Can a film noir be too perfectly noir?

I think I’m one of the few people who doesn’t care much for Out of the Past. It may be that for me the closer a movie gets to film noir, the less it appeals to me. I can’t argue with any of the superlatives used to describe this one. But despite all it does right in terms of noir, I can’t get terribly enthused.

Out of the Past (1947)

Directed by Jacques Tourneur

Often regarded as one of the quintessential film noirs, if not the film noir, Out of the Past is a movie I have a difficult time watching despite its bona fides. Perhaps it is because of them.

From its femme fatale to the way it is shot to the sense of a hero moving inexorably to an end that won’t be good and that character’s doomed desire to escape his past, this movie has everything noir is suppose to have — including its weaknesses.

I’ve tried watching this movie three times recently and each time I’ve found the first half difficult to get through. This is partly because it is largely exposition.

Robert Mitchum as Jeff Bailey, whose real name is Jeff Markham, reveals his past to his romantic interest, Ann Miller (Virginia Huston). It’s done in flashback on an all-night drive to Tahoe.

"And then I saw her, coming out of the sun, and I knew why Whit didn't care about that 40 grand."

Despite having a great entrance by Jane Greer as the femme fatale Kathie Moffat (“And then I saw her, coming out of the sun, and I knew why Whit didn’t care about that 40 grand …”), this 40 minutes of flashback drags. I think there are a couple of reasons for this.

To begin with, much as I love Robert Mitchum and his indifferent, laconic style (which strictly speaking is perfect for the role), it allows the movie to drag, or feel that way.

Similarly, as wonderful as the noir imagery is, it feels as if the film is so concerned with its tone it forgets to pick things up and get moving along.

It’s style takes precedence over everything. (Cigarette anyone? They smoke to beat the band in this movie.) This is also reflected in the dialogue where the word “Baby” either precedes or ends every line directed at a woman.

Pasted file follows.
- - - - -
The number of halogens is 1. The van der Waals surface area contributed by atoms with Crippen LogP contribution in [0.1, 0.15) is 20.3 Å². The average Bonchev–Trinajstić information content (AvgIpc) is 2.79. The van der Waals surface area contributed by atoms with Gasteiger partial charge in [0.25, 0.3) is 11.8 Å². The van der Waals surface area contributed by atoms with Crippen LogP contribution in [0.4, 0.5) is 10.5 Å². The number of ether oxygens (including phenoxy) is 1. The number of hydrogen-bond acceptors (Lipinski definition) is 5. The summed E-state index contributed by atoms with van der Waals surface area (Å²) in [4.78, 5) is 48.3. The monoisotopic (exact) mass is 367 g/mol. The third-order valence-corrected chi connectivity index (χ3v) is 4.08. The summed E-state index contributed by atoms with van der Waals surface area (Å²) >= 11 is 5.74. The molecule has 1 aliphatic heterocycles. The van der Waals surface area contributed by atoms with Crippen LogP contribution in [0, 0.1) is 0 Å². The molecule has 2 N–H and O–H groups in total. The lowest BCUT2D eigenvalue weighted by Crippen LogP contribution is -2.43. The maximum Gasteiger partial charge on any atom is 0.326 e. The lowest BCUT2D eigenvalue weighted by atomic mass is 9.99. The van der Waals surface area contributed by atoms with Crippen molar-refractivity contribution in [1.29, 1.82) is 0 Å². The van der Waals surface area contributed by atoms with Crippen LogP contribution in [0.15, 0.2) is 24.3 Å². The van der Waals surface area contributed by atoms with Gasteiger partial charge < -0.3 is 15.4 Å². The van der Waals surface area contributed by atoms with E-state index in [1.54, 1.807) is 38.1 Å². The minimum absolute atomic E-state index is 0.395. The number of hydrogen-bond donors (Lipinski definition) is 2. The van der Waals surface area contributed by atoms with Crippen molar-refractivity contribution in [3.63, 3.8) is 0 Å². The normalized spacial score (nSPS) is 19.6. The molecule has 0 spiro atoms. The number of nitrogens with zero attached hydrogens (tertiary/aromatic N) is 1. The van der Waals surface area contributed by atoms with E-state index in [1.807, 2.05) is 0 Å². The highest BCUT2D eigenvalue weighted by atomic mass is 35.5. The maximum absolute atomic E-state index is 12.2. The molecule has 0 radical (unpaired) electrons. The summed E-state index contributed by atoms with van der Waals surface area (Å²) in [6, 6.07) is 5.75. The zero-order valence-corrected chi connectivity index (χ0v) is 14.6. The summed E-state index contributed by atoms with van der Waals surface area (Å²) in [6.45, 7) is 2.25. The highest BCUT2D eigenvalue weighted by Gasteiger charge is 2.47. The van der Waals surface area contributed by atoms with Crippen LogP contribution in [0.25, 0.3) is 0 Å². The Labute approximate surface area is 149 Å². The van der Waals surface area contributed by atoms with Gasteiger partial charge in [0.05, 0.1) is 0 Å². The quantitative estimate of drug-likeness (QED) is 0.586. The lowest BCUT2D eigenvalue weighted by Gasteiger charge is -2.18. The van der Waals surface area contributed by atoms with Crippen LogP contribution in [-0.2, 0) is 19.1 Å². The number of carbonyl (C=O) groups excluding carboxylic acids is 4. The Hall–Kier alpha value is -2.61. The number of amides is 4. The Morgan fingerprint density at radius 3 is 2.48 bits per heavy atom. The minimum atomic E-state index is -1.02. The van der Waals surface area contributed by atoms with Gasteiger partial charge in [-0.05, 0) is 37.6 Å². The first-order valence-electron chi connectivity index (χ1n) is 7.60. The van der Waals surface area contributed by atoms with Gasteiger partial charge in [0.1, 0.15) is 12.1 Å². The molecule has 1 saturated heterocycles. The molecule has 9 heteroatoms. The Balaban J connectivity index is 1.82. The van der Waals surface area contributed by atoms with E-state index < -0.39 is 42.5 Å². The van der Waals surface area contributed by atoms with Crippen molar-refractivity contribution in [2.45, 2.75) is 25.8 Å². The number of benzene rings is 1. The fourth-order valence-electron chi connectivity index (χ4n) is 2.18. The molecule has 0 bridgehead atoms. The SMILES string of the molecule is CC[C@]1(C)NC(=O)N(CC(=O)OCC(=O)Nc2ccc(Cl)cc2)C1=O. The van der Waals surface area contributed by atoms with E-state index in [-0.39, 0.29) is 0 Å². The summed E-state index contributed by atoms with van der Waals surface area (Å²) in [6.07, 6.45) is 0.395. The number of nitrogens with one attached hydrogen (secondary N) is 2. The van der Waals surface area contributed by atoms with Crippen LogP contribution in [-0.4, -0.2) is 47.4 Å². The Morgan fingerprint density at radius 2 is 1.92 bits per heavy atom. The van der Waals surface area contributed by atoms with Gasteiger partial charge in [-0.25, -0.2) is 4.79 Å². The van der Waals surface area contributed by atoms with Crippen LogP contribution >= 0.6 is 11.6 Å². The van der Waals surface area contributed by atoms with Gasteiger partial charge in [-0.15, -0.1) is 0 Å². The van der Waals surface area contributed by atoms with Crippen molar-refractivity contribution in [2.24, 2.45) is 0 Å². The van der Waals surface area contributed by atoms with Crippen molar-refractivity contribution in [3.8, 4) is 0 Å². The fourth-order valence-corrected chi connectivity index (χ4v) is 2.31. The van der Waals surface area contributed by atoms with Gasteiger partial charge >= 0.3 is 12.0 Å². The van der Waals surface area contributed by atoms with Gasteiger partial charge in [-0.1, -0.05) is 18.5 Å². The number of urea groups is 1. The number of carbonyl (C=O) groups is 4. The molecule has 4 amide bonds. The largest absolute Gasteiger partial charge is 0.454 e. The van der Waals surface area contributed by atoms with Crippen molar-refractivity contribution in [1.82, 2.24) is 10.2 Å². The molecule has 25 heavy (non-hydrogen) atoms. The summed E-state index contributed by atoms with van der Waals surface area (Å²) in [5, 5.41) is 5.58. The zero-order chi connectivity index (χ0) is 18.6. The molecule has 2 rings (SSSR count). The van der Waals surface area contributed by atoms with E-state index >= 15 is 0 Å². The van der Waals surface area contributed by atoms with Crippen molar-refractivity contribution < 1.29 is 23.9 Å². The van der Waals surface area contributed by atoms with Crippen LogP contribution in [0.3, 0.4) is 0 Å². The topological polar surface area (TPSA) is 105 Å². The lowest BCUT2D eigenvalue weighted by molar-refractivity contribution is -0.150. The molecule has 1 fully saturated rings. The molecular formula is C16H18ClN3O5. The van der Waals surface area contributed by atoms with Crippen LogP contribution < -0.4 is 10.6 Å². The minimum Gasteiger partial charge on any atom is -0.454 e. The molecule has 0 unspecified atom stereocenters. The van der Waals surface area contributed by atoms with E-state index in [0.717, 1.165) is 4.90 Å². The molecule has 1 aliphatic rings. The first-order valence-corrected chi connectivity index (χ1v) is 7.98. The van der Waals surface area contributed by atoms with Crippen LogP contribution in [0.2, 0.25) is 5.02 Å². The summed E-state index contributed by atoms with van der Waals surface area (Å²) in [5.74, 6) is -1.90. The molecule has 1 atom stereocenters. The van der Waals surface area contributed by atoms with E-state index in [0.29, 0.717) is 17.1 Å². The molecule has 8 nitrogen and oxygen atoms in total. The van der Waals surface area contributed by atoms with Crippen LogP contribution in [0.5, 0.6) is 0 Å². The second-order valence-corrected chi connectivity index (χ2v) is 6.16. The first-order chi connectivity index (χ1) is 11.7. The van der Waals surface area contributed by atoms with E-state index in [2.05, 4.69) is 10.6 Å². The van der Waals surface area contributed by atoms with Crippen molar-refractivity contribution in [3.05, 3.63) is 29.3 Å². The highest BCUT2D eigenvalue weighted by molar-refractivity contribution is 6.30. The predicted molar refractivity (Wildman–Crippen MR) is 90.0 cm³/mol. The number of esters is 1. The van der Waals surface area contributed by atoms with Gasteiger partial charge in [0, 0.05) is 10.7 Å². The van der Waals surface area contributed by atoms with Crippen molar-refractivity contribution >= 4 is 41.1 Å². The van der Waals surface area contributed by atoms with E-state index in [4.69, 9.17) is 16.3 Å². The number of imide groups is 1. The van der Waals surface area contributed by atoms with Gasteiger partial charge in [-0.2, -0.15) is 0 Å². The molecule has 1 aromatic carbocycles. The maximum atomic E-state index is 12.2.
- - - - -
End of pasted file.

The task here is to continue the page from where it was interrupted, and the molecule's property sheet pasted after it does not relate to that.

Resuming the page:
Robert Mitchum as Jeff Bailey/Markham and Jane Greer as Kathie Moffat.

Once we return to present time, things pick up, at least to a degree. The story gets more convoluted but it also gets more energy (although Mitchum continues to appear to be on the verge of nodding off from boredom).

Oddly, all these flaws are also what make it a near perfect film noir. Frankly, I really don’t understand why or how this happens, though I appear to be alone in feeling as I do about the movie.

It makes me think of something Cesar Milan (the Dog Whisperer) says every so often about dogs: sometimes you are dealing with the dog and sometimes you are dealing with the breed. In Out of the Past, it strikes me that the breed (or genre) takes over and the dog (the movie) gets lost.

It’s a great example of genre; it’s not so great an example of a movie.

Jeff Bailey is locked out from the kind of life he would like to have.


Roger Ebert has a fascinating bit of information on the writing of the script, which is credited to Daniel Mainwaring and based on his novel Build My Gallows High:

… The critic Jeff Schwager read all versions of the screenplay for a 1990 Film Comment article, and writes me: “Mainwaring’s script was not very good, and in one draft featured awful voice-over narration by the deaf-mute. Cain’s script was a total rewrite and even worse; it was totally discarded. The great dialogue was actually the work of Frank Fenton, a B-movie writer whose best known credit was John Ford’s ‘Wings of Eagles.'”

2) The 1990 movie The Hot Spot, directed by Dennis Hopper, owes its central idea to Out of the Past — a man who can’t escape who and what he is. In the Hopper movie, we see Virginia Madsen playing a character very much like Greer’s Kathie Moffat and Don Johnson plays a character with the same conflict as Mitchum’s Jeff Bailey.

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